As we drive along a dirt road up into the hills towards Gedeo in southern Ethiopia, the forest becomes noticeably denser and the air increasingly humid. I roll the window all the way down, close my eyes and smell the fresh, sweet air flowing in.
I am on my way to the district of Bule, home to the Gedeo people, who practice a unique form of agroforestry on their land. The United Nations reports that nearly eight million people in Ethiopia do not have adequate food. But while poverty levels are high in Gedeo, food does not run short.
To understand why this is, I’ve come to meet Aster Gemede, 32, a farmer and mother of six. She appears at the entrance to her bamboo-fenced compound, flanked by three daughters and a small barking dog. I’m welcomed in with a warm smile and one of her elder daughters starts to roast coffee beans.
‘We grow it here in our yard,’ explains Aster. ‘We plant coffee in our home gardens together with food crops like enset [sometimes known as ‘fake banana’], cabbage, potatoes, maize and carrots.’
A tapestry of trees, shrubs and crops covers over 95 per cent of the land in Gedeo, which runs along the eastern edge of Ethiopia’s southern highlands, 370-kilometres from the capital Addis Ababa.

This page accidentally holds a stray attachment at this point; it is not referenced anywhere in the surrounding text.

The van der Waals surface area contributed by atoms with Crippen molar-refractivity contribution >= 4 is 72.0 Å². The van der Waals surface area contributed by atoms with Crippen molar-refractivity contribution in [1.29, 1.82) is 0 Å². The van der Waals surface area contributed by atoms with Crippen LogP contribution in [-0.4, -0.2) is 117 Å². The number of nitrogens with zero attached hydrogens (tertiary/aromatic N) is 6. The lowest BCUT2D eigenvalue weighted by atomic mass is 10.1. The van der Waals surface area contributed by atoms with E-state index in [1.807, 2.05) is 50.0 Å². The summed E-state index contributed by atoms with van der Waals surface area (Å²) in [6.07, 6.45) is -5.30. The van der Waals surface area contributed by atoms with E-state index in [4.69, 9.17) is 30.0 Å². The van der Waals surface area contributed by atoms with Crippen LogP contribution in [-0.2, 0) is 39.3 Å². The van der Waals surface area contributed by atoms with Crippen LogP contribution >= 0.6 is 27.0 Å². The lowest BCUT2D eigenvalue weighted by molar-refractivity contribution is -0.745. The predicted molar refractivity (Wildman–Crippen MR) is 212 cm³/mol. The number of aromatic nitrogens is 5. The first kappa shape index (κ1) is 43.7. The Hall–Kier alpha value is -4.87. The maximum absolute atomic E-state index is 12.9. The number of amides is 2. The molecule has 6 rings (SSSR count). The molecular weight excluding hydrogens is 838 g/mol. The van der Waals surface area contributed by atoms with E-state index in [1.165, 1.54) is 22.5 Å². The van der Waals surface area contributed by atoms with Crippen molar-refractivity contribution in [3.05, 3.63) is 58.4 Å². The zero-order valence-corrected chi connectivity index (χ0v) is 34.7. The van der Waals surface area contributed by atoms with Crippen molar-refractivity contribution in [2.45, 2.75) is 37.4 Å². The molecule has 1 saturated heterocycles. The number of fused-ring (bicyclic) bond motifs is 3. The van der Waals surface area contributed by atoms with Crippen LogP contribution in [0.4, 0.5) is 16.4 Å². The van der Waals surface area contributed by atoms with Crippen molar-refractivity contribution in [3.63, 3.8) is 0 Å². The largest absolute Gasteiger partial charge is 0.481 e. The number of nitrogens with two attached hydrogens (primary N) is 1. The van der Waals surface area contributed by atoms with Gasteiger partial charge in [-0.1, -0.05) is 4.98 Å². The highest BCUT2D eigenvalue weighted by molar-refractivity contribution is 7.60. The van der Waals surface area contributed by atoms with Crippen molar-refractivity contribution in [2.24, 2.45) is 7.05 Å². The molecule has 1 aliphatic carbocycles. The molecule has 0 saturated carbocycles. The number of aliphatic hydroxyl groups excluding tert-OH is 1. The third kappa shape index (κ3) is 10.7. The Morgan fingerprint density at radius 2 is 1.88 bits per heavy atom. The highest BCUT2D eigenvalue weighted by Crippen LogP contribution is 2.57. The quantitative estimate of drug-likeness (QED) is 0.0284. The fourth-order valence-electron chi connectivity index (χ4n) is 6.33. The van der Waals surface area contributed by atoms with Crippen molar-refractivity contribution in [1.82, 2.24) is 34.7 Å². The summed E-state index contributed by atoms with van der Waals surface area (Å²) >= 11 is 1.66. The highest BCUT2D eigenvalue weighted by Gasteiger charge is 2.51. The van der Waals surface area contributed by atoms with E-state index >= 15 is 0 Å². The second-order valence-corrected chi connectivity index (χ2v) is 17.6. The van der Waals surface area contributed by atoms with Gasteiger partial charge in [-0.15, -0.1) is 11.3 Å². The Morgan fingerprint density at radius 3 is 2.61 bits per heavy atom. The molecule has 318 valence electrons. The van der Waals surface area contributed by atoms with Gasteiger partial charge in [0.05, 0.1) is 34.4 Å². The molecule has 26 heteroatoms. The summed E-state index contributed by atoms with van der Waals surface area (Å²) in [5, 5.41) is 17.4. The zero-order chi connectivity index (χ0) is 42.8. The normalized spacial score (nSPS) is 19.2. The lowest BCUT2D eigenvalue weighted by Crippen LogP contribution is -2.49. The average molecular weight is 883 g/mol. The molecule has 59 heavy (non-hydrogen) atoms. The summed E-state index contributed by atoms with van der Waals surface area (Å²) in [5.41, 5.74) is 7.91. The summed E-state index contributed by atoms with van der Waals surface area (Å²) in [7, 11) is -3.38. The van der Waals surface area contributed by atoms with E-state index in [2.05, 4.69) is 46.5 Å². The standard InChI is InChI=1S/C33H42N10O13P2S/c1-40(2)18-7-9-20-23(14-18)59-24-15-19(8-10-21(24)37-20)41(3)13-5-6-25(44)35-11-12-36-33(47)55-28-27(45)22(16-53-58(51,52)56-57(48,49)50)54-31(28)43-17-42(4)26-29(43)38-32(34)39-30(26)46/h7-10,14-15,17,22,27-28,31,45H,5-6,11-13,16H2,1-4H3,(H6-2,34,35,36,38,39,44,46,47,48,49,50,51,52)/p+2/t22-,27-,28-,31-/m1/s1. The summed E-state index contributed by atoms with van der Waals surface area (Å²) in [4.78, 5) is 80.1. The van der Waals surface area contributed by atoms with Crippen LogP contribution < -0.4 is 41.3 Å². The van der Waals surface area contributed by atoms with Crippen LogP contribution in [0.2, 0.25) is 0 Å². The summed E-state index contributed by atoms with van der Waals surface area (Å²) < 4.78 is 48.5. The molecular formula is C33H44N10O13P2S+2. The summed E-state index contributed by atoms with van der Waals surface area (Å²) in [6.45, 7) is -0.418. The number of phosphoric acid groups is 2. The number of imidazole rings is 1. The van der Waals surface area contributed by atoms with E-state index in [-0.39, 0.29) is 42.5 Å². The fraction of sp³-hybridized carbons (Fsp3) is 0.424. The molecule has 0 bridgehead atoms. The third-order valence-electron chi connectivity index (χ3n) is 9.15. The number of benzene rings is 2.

It’s a farming system that also supports wildlife such as the black and white Mantled Colobus monkeys, which we see en route to Aster’s farm in the tops of giant trees, leaping away noisily on our approach.
No need for aid
‘For my family, hunger has never been a concern,’ Aster says. ‘Unlike other areas, we have never been aid-dependent.’ She reports that her multi-storey garden on this steep-sloped high-altitude land provides a nutritious diet for all her children.
Data from the local agriculture bureau confirms this. Despite high levels of chronic undernourishment in southeastern Ethiopia, Bule district is classified as food sufficient. The bureau reports that Gedeo is one of the few places never to have experienced famine, even as severe hunger and drought spread to southern Ethiopia in the 1980s. When I ask how the latest shock – Covid-19 – has impacted her family, Aster’s answer is immediate: ‘Not at all’.
Aster has no formal schooling. Her parents taught her the indigenous farming system in their back yard as a young teenager: how to water seedlings in a nursery, plant trees and weed. She is now passing on the knowledge to her own children. During the last rainy season, Aster’s eldest daughter, 14-year-old Meseret Ayano, planted 11 fruit trees, which are expected to start bearing fruit in about 6 to 7 years, when Meseret might be starting her own family.
Agroforesty has been passed down like this from generation to generation in Gedeo since Neolithic times, making it one of the oldest farming systems in the world. The system endures in an area with the highest rural population density in Ethiopia (1,300 people per kilometre squared), without degrading the land, while sustaining great diversity. A study from Gedeo’s Kochore district found 165 plant species within and around home gardens.